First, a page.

A turning point in labour market integration? Participation and precariousness: Ukrainians in the German labour market

Policy Brief | August 2022

Before the Russian war of aggression on Ukraine, Ukrainians working in Germany were often employed under precarious working conditions in the legal niche and grey zone of the low-wage sector. The activation of the Temporary Protection Directive granted temporary residence permits to all Ukrainian refugees in Germany. As a result, they have immediate access to the labour market, qualify for employment promotion measures and are eligible for the benefits provided under Germany's basic income support system. The Policy Brief examines the extent to which the realities of labour migration and forced displacement expose people from Ukraine to the risk of precarious working and living conditions. The activation of the Temporary Protection Directive and the switch to the German basic income support system have removed many of the key legal limitations on participation for Ukrainian refugees. However, this does not mean that the structural barriers to participation that exist in the labour market and in bureaucratic practice have been overcome. The risk of precarious working and living conditions remains.

Refugees as new citizens – the potential in the coming years

Policy Brief | June 2022

More and more of those who sought refuge in Germany in 2015/16 and who are now well integrated in society are applying for naturalisation. A total of 19,100 Syrian nationals were issued with a German passport in 2021, up almost three times compared to the previous year. As part of a research project the scientific staff of the Expert Council on Integration and Migration (SVR) projected the number of naturalisations by Syrian nationals in the coming years. According to those projections there is expected to be a considerable uptick in the years up until 2024 – provided the authorities are able to process a large number of applications without massive delays. The policy brief discusses concrete forecasts and addresses those steps that need to be taken to avoid both a “naturalisation backlog” and disappointing potential new citizens. Recruiting additional staff in the relevant authorities is key, but the digital transformation also has the potential to meet the mounting interest in naturalisation.

New Diaspora? Joint action and transnational networks of Afghan and Syrian communities in Germany

Policy Brief | June 2022

The number of people from Afghanistan and Syria living in Germany has risen sharply in the past decade as a result of refugee arrivals. Both communities are young and heterogeneous, and most of their members will remain permanently in Germany. With them, new diaspora organisations have emerged. They are mainly involved in humanitarian, social or political activities for the respective country of origin or for their communities in Germany. The Policy Brief summarises current facts and figures on the Afghan and Syrian population in Germany and presents initial findings regarding the structures and activities of their diaspora organisations drawing on two expert papers. The publication is part of a comprehensive research project. As part of the project, the academic staff of the Expert Council on Integration and Migration (SVR) is analysing the civil society activism and transnational engagement of the Afghan and Syrian communities in Germany and resulting socio-political opportunities and challenges.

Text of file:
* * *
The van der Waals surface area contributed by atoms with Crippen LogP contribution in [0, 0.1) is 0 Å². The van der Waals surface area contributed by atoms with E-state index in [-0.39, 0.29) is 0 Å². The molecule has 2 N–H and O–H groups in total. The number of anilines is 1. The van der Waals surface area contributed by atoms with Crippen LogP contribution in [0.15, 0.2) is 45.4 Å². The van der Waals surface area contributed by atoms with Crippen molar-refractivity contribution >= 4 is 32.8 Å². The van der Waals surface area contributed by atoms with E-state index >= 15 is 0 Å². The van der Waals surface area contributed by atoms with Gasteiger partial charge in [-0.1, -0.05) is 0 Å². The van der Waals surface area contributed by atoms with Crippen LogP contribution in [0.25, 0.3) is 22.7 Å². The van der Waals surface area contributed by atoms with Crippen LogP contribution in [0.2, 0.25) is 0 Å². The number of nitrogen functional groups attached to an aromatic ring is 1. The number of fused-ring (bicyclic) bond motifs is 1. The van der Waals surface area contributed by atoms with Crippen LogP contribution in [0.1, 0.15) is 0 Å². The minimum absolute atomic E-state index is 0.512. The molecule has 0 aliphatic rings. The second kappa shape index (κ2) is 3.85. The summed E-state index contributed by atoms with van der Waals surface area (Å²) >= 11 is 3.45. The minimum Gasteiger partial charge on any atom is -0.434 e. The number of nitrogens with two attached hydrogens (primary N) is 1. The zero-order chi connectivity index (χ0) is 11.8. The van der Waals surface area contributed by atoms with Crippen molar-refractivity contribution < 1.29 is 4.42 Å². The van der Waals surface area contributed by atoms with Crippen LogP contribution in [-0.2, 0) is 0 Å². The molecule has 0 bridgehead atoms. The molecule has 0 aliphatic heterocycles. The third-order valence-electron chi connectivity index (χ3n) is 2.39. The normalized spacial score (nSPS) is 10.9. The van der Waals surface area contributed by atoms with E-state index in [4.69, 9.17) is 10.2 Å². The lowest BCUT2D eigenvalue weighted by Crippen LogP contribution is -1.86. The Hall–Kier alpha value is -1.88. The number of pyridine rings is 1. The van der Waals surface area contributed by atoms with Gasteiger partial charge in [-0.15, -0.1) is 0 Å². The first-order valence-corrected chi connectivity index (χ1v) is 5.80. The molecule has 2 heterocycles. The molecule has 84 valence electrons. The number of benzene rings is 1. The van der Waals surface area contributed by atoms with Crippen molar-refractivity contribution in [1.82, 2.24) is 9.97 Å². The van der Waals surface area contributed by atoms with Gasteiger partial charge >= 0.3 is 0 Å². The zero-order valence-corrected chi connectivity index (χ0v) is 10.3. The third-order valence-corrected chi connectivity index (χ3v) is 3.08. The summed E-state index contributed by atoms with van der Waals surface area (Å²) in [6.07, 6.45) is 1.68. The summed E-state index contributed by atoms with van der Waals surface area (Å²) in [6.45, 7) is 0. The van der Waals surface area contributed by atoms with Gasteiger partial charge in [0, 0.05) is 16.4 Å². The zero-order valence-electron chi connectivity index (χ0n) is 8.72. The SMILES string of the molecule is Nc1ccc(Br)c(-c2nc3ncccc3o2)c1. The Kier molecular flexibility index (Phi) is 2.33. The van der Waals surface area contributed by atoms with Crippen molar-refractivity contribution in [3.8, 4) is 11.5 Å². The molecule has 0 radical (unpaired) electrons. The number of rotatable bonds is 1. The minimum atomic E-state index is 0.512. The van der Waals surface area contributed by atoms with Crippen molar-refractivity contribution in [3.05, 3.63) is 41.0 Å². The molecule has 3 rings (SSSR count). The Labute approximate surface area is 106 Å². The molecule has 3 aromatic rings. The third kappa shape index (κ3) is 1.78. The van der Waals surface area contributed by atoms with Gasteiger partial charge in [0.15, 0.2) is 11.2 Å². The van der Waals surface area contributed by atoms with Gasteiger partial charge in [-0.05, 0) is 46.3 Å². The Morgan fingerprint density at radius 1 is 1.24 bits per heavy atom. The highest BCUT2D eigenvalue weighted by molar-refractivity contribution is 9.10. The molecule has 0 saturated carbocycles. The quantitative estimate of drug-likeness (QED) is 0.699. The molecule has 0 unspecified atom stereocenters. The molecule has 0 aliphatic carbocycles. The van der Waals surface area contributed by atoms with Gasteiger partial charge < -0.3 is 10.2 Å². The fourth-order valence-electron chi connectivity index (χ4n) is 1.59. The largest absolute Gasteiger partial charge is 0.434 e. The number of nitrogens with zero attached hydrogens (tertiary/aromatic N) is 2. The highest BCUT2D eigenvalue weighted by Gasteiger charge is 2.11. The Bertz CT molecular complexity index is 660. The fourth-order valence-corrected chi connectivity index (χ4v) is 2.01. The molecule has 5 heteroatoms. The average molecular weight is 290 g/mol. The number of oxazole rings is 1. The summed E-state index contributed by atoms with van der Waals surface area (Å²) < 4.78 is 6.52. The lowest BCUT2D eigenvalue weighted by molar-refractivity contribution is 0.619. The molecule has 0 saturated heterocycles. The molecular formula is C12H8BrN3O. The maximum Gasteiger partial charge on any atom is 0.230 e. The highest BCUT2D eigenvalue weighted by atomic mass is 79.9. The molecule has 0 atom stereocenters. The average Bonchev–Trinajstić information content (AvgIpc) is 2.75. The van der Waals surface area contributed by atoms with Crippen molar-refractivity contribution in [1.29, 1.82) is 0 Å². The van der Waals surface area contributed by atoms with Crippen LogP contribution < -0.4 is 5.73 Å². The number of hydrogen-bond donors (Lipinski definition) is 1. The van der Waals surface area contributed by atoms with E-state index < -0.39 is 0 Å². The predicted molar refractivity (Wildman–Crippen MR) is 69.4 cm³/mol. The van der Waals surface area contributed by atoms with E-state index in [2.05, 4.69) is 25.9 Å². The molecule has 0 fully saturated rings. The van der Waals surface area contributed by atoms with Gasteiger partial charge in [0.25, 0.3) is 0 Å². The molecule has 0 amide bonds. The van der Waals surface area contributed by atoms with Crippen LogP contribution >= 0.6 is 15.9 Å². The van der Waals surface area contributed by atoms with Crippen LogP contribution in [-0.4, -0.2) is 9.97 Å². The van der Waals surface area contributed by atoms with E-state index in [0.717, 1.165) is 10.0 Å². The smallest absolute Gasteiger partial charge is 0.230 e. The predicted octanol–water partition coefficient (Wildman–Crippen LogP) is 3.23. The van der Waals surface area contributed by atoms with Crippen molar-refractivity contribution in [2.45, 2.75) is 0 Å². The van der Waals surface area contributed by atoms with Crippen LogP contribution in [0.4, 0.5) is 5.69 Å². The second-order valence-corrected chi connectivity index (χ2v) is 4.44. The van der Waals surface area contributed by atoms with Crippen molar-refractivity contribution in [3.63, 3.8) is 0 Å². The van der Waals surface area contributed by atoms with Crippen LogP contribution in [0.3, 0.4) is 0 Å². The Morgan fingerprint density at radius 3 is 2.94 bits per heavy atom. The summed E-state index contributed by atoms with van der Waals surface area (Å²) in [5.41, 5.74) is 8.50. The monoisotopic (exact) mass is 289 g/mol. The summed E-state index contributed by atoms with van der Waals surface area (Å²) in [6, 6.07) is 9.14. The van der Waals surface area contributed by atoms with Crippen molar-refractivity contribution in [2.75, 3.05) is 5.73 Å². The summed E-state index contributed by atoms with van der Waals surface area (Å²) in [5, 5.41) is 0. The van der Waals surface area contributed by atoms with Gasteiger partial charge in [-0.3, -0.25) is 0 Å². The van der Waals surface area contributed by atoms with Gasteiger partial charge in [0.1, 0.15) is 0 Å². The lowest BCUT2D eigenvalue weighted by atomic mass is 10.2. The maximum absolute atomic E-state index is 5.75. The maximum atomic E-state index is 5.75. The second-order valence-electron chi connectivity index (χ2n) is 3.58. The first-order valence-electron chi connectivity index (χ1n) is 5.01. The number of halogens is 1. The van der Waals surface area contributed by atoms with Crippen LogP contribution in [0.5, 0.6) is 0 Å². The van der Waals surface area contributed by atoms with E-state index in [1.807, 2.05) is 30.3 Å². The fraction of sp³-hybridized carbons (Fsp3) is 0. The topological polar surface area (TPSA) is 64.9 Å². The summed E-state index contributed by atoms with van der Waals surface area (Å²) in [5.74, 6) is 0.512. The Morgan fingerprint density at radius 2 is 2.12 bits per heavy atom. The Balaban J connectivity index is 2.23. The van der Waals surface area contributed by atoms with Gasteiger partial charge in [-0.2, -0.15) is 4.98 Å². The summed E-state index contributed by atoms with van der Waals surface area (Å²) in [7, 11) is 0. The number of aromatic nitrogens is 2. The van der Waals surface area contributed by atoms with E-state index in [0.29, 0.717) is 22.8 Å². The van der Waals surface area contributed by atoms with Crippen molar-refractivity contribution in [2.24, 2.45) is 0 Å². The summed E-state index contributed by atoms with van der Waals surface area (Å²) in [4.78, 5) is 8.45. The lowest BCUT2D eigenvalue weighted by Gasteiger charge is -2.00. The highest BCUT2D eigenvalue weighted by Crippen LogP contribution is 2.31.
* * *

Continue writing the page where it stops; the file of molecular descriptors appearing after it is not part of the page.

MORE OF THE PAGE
Annual Report 2022: A Crucial Component. Migration – Support and Challenge for Germany’s Healthcare System

May 2022

A well-functioning healthcare system is essential for a well-functioning society. In its 2022 Annual Report, the Expert Council on Integration and Migration (SVR) concludes that skilled workers with a migration background are crucial to the German healthcare system. To ensure that the system continues to function effectively in the future, the report recommends improving compensation measures and the procedures for recognising foreign qualifications. Processes must be simplified, and the authorities involved need to work in a more joined-up way. Recruitment abroad must also be stepped up to promote migration for educational purposes. The SVR also warns that working conditions in the sector must be fundamentally improved, not least in light of the coronavirus pandemic. To make the system equally accessible to all, irrespective of background or migration history, healthcare must become more responsive to diversity.

Successful integration? The lifeworlds and social participation of ethnic Aussiedler

Study | March 2022

At currently around 2.6 million, ethnic Aussiedler, or repatriated ethnic Germans, make up one of the largest groups of migrants in Germany. There are very few up-to-date, comprehensive studies on this demographic, though. That is why the scientific staff at the Expert Council on Integration and Migration (SVR), in cooperation with the Research Centre at the Federal Office for Migration and Refugees (BAMF), investigated the current level of integration and participation of Aussiedler. Based on recent micro census data and data collected as part of the SVR Integration Barometer, aspects relating to structural, social, and cultural and identificational participation and the political views of Aussiedler were analysed and compared with those of the population without a migration background and of other first-generation migrants. The analysis shows that ethnic Aussiedler are, as a whole, well integrated and have a high level of labour market participation, a good level of German and numerous contacts to Germans without a migration background. Aussiedler from the states of the former Soviet Union, however, are often in a less propitious situation than Aussiedler from other countries of origin: they are, on average, slightly worse off economically, have a poorer command of the German language and are less likely to describe themselves as politically interested or competent. These differences are, not least, linked to level of education and to a shorter average stay in Germany.